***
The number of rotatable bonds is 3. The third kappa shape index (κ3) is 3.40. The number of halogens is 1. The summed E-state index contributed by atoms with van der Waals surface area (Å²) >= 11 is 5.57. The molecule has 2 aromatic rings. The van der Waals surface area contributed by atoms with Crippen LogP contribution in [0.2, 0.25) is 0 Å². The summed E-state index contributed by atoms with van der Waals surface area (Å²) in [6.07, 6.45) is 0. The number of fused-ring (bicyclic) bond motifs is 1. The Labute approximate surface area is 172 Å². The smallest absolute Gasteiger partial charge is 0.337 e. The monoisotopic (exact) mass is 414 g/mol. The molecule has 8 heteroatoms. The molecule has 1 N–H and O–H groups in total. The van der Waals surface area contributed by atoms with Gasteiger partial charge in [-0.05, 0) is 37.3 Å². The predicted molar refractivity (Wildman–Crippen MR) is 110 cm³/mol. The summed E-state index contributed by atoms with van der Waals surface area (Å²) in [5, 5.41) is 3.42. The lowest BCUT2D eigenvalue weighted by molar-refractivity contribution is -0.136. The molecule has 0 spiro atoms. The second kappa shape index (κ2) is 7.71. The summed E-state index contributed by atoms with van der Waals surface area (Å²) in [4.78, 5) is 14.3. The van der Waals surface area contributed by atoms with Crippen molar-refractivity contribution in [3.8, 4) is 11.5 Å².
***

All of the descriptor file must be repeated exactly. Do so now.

The number of rotatable bonds is 3. The third kappa shape index (κ3) is 3.40. The number of halogens is 1. The summed E-state index contributed by atoms with van der Waals surface area (Å²) >= 11 is 5.57. The molecule has 2 aromatic rings. The van der Waals surface area contributed by atoms with Crippen LogP contribution in [0.2, 0.25) is 0 Å². The summed E-state index contributed by atoms with van der Waals surface area (Å²) in [6.07, 6.45) is 0. The number of fused-ring (bicyclic) bond motifs is 1. The Labute approximate surface area is 172 Å². The smallest absolute Gasteiger partial charge is 0.337 e. The monoisotopic (exact) mass is 414 g/mol. The molecule has 8 heteroatoms. The molecule has 1 N–H and O–H groups in total. The van der Waals surface area contributed by atoms with Gasteiger partial charge in [-0.05, 0) is 37.3 Å². The predicted molar refractivity (Wildman–Crippen MR) is 110 cm³/mol. The summed E-state index contributed by atoms with van der Waals surface area (Å²) in [5, 5.41) is 3.42. The lowest BCUT2D eigenvalue weighted by molar-refractivity contribution is -0.136. The molecule has 0 spiro atoms. The second kappa shape index (κ2) is 7.71. The summed E-state index contributed by atoms with van der Waals surface area (Å²) in [4.78, 5) is 14.3. The van der Waals surface area contributed by atoms with Crippen molar-refractivity contribution in [3.8, 4) is 11.5 Å².